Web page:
The study now published in Chicago does not contain dynamite solely through its results. But through the obvious follow-up question: Why are economists in central banks’ assessments of the effects of bond purchases better than those of economists at universities?
It is evident that in many central banks the management at least occasionally has an influence not only on issues dealt with by their economists, but also on specific work. Studies by economists often require the approval of at least the head of the research department before they are published, but not infrequently also from the management of the central bank. The note on many working papers that the results do not necessarily coincide with the views of the central bank creates an impression of complete independence that may not always be given.
But one shouldn’t fall into the other extreme and view central bank economists as fundamentally helpless recipients of orders from their bosses. Respected on Twitter, respected economists from American regional central banks with the credible assurance that they were facing no pressure.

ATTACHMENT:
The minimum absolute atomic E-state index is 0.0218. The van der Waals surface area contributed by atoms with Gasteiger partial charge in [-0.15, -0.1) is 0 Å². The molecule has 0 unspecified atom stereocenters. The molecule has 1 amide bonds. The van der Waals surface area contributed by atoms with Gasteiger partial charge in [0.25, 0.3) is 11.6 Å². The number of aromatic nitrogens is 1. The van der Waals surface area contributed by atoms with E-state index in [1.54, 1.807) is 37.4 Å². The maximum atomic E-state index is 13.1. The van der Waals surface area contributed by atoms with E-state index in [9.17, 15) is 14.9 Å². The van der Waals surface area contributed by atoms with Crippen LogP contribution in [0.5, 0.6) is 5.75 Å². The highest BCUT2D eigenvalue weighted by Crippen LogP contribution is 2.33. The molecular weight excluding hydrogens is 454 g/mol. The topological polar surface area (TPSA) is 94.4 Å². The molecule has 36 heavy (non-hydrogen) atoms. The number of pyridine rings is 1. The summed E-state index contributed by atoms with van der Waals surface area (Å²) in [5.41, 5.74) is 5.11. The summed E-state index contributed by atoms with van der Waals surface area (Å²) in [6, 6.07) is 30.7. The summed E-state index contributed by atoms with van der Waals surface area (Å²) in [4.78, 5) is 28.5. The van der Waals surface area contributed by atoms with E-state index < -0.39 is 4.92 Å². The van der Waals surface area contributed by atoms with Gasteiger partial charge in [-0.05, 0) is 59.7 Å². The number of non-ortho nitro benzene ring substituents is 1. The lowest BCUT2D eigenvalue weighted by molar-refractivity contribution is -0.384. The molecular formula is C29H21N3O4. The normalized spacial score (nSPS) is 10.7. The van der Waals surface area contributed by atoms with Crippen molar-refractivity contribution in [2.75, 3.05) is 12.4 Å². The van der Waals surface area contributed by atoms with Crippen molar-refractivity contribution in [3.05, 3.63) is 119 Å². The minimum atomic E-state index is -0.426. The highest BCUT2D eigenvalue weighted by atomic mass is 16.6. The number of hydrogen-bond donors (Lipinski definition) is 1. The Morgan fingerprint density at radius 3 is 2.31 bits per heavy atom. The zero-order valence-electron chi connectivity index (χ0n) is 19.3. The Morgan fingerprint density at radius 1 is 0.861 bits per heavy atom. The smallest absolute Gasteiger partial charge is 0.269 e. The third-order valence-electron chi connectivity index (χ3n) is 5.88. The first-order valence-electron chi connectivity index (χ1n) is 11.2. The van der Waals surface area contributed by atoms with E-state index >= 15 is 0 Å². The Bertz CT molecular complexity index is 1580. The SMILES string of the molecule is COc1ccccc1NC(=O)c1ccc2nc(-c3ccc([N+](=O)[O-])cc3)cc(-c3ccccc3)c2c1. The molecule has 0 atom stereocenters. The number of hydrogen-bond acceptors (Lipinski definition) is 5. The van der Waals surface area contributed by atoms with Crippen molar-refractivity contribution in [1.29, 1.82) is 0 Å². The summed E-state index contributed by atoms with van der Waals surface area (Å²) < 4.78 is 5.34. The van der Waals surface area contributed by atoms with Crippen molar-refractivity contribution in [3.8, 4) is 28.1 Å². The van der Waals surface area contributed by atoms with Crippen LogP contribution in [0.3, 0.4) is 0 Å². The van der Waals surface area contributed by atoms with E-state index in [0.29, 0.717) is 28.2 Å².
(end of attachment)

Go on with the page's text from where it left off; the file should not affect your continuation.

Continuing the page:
On the other hand, pressure is probably not absolutely necessary either: In almost every institution, employees have incentives to behave in a way that benefits rather than harms the interests of their institution. An economist who declares the monetary policy pursued by his central bank to be fundamentally wrong is likely to have worse career opportunities than an economist who declares the monetary policy of his institution to be correct.
One aspect that deserves additional study is the question of the influence of central banks on academic research in the field of monetary policy. Central banks are more active than in other areas of economic policy as organizers or co-organizers of conferences in their specialist field, to which academic economists are invited.
Central banks also provide financial support for some conferences and projects, even if they are not officially the organizers. Economist John Cochrane has suggested that central bank governors should invite a “devil’s advocate” to meetings to present them with alternative points of view.